Written by Sibi
E3D Meets Olivia - QDP2D
TL;DR: Last week we caught up with our good friend, the extremely talented Olivia aka QDP2D. We spoke about her 3D printing journey, how she first met Sanjay and her unofficial adoption by E3D. You won't want to miss this one! Read on to find out all the juicy details she shared exclusively with E3D.
Hi Olivia! Go ahead and introduce yourself to our community.
Hello and thank you for having me! As you know, my name is Olivia and I live just outside of Chicago, IL. Unfortunately since someone took the username “Olivia” on basically every website, I had to pick something else to go by. Since QDP2D was free and made me giggle, I went with that. Aside from the obvious (that is to say, 3D printing, digital manufacturing in general, and keyboards) I love learning languages that I will probably never use and I have a nearly pathological addiction to sparkling water. If you ever see me at an event, there is a high chance I will be at a vending machine, lamenting the utter lack of bubbly H2O and dying of thirst.
Olivia's growing collection of wall-mounted keyboards.
Let’s take a trip down memory lane. Tell us about your first-ever experience with 3D printers and what got you into 3D printing.
The first time I ever used a printer was when I was trying to 3D print video game props back in 2011. Before then, I made props out of insulation foam covered in fiberglass and spot putty. If you thought ABS smelled bad, you have to get a whiff of polyurethane resin and Bondo. Anyways, when I went to university, my new neighbors weren’t very happy about all the smells and noises I was making. Therefore I had to figure out an odorless and quiet way to make props or give up the hobby entirely. So, like any rational person, I learned blender and bought myself a 3D printer kit. Said printer was a Prusa Mendel. I picked it because at $800 it was one of the most affordable printer kits out there. The only other affordable printers I knew of were the original Makerbot Replicator and the Ultimaker which were more than double the price. It could also print at a positively miniscule 200 micron layer height, which I thought would be great for intricate props. This printer build was the first time I ever soldered anything, or even touched an Arduino, so it was a bit of a disaster. That being said, I did get it to print a cube! I then proceeded to clog the nozzle, try and unclog it with a butane torch, and melted the whole hot end (it was made of PEEK). Good memories.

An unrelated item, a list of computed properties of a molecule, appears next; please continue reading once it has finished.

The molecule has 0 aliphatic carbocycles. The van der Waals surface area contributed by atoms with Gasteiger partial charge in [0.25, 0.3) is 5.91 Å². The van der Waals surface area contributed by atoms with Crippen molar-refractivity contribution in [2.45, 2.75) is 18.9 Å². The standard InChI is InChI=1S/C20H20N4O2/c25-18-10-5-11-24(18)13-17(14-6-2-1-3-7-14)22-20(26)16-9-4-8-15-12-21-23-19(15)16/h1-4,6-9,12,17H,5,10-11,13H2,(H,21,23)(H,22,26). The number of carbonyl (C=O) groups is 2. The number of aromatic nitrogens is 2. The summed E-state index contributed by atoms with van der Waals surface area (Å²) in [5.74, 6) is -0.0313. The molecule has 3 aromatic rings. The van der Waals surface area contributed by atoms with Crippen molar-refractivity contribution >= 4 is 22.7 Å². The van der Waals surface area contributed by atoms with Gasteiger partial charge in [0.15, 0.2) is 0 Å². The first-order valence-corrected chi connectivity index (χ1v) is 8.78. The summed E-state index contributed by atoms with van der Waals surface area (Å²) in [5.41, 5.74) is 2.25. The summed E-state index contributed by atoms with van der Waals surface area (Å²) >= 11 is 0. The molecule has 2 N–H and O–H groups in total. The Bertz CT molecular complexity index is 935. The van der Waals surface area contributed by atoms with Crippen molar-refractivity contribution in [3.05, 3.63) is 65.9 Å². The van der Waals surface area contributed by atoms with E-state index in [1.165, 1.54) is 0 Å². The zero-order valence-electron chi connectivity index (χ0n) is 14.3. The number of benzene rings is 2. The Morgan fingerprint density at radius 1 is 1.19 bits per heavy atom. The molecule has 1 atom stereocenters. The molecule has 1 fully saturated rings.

Japanese inspired keyboard design, created using the Flux3DP laser cutter.
We’ve been following your design work for a while now and it is exceptional! Why keyboards?
The story behind keyboards is even longer than my story about how I got into printers! I’ll give you the short version though. I first got into the hobby because I just wanted a cool keyboard that had those clicky keys. Then, my hands started hurting from all the typing I do as a web developer, so I discovered the crazy world of ergonomic keyboards. Ergonomic keyboards tend to be highly customized to the user so they are as comfortable as possible, however a lot of people don’t like them because they look weird with all the extra space between the keys. However, I thought all this extra space would be a great sort of “canvas” for a design to customize the board even further. There are so many designs that you can put on ergonomic keyboards that I had to self-impose a “black and white only” rule, just so I wouldn’t be overwhelmed by all the possibilities. I have a Yin-Yang board, a hypnosis spiral board, soot sprite board, glacier board, etc. Recently I’ve tried designing some classic, non-ergonomic boards, which has been a fun challenge. I don’t limit myself to just black and white with those keyboards though!
One of Olivia's iconic designs - Slimetime Custom Keyboard.
You must receive requests for all sorts of designs, have you ever had to say no? Tell us what happened.
Oh that is pretty simple actually: whenever someone comes up with a design request, I encourage them to try and make it themselves. For me, the most rewarding part about 3D printing is seeing your own design materialize before your eyes, so I really encourage people to learn 3D modeling.